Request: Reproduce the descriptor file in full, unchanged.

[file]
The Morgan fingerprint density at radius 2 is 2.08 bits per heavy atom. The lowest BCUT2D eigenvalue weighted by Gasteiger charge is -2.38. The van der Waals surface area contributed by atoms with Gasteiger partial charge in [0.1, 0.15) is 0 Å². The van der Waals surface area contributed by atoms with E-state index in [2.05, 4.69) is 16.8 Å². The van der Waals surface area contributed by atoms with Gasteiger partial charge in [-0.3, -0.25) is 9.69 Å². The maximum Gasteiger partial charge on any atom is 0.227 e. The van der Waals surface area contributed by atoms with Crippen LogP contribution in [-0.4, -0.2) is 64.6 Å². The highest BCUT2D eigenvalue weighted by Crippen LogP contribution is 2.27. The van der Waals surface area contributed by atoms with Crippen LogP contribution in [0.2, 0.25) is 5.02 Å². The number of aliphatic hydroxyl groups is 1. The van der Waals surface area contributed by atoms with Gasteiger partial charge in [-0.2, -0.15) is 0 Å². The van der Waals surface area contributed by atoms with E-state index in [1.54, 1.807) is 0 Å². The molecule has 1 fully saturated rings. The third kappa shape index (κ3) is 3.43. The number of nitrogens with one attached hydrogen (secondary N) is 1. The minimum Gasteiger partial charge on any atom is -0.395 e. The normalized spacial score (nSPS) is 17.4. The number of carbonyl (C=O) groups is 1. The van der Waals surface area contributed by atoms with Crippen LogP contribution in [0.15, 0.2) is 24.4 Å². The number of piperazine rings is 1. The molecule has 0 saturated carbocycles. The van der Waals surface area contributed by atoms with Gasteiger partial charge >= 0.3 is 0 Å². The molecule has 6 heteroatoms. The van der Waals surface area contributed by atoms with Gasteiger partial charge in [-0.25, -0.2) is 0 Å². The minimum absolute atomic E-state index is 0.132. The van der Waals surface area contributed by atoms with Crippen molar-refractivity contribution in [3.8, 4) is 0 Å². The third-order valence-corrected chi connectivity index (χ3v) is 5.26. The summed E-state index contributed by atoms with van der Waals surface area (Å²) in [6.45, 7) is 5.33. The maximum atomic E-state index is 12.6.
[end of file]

The Morgan fingerprint density at radius 2 is 2.08 bits per heavy atom. The lowest BCUT2D eigenvalue weighted by Gasteiger charge is -2.38. The van der Waals surface area contributed by atoms with Gasteiger partial charge in [0.1, 0.15) is 0 Å². The van der Waals surface area contributed by atoms with E-state index in [2.05, 4.69) is 16.8 Å². The van der Waals surface area contributed by atoms with Gasteiger partial charge in [-0.3, -0.25) is 9.69 Å². The maximum Gasteiger partial charge on any atom is 0.227 e. The van der Waals surface area contributed by atoms with Crippen LogP contribution in [-0.4, -0.2) is 64.6 Å². The highest BCUT2D eigenvalue weighted by Crippen LogP contribution is 2.27. The van der Waals surface area contributed by atoms with Crippen LogP contribution in [0.2, 0.25) is 5.02 Å². The number of aliphatic hydroxyl groups is 1. The van der Waals surface area contributed by atoms with Gasteiger partial charge in [-0.2, -0.15) is 0 Å². The van der Waals surface area contributed by atoms with E-state index in [1.54, 1.807) is 0 Å². The molecule has 1 fully saturated rings. The third kappa shape index (κ3) is 3.43. The number of nitrogens with one attached hydrogen (secondary N) is 1. The minimum Gasteiger partial charge on any atom is -0.395 e. The normalized spacial score (nSPS) is 17.4. The number of carbonyl (C=O) groups is 1. The van der Waals surface area contributed by atoms with Crippen LogP contribution in [0.15, 0.2) is 24.4 Å². The number of piperazine rings is 1. The molecule has 0 saturated carbocycles. The van der Waals surface area contributed by atoms with Gasteiger partial charge >= 0.3 is 0 Å². The molecule has 6 heteroatoms. The van der Waals surface area contributed by atoms with Gasteiger partial charge in [-0.25, -0.2) is 0 Å². The minimum absolute atomic E-state index is 0.132. The van der Waals surface area contributed by atoms with Crippen molar-refractivity contribution in [3.8, 4) is 0 Å². The third-order valence-corrected chi connectivity index (χ3v) is 5.26. The summed E-state index contributed by atoms with van der Waals surface area (Å²) in [6.45, 7) is 5.33. The maximum atomic E-state index is 12.6.